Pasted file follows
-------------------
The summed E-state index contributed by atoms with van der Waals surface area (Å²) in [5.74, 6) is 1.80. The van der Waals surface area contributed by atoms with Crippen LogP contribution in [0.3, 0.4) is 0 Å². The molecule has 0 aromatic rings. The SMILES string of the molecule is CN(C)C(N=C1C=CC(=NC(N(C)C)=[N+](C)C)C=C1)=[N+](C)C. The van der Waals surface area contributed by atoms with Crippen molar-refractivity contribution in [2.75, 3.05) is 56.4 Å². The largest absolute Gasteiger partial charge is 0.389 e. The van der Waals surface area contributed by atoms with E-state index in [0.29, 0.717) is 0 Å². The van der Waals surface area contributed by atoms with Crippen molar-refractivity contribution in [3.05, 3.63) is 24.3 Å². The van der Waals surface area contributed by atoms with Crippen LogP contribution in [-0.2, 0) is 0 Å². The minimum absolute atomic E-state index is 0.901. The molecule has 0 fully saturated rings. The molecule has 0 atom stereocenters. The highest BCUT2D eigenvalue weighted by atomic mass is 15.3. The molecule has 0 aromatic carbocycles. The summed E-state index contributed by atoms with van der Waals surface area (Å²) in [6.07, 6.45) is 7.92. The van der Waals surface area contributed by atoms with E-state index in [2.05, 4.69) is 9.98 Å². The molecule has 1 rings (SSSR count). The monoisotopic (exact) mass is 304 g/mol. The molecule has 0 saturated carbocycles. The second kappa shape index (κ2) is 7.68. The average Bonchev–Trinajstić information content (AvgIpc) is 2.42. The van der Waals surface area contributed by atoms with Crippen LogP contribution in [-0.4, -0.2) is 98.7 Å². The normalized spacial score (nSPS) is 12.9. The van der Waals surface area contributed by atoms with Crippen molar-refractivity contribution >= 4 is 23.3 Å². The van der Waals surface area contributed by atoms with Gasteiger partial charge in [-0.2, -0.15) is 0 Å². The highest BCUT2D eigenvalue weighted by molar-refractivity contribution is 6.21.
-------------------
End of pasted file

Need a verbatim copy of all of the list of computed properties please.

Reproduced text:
The summed E-state index contributed by atoms with van der Waals surface area (Å²) in [5.74, 6) is 1.80. The van der Waals surface area contributed by atoms with Crippen LogP contribution in [0.3, 0.4) is 0 Å². The molecule has 0 aromatic rings. The SMILES string of the molecule is CN(C)C(N=C1C=CC(=NC(N(C)C)=[N+](C)C)C=C1)=[N+](C)C. The van der Waals surface area contributed by atoms with Crippen molar-refractivity contribution in [2.75, 3.05) is 56.4 Å². The largest absolute Gasteiger partial charge is 0.389 e. The van der Waals surface area contributed by atoms with E-state index in [0.29, 0.717) is 0 Å². The van der Waals surface area contributed by atoms with Crippen molar-refractivity contribution in [3.05, 3.63) is 24.3 Å². The van der Waals surface area contributed by atoms with Crippen LogP contribution in [-0.2, 0) is 0 Å². The minimum absolute atomic E-state index is 0.901. The molecule has 0 fully saturated rings. The molecule has 0 atom stereocenters. The highest BCUT2D eigenvalue weighted by atomic mass is 15.3. The molecule has 0 aromatic carbocycles. The summed E-state index contributed by atoms with van der Waals surface area (Å²) in [6.07, 6.45) is 7.92. The van der Waals surface area contributed by atoms with E-state index in [2.05, 4.69) is 9.98 Å². The molecule has 1 rings (SSSR count). The monoisotopic (exact) mass is 304 g/mol. The molecule has 0 saturated carbocycles. The second kappa shape index (κ2) is 7.68. The average Bonchev–Trinajstić information content (AvgIpc) is 2.42. The van der Waals surface area contributed by atoms with Crippen LogP contribution in [-0.4, -0.2) is 98.7 Å². The normalized spacial score (nSPS) is 12.9. The van der Waals surface area contributed by atoms with Crippen molar-refractivity contribution >= 4 is 23.3 Å². The van der Waals surface area contributed by atoms with Gasteiger partial charge in [-0.2, -0.15) is 0 Å². The highest BCUT2D eigenvalue weighted by molar-refractivity contribution is 6.21.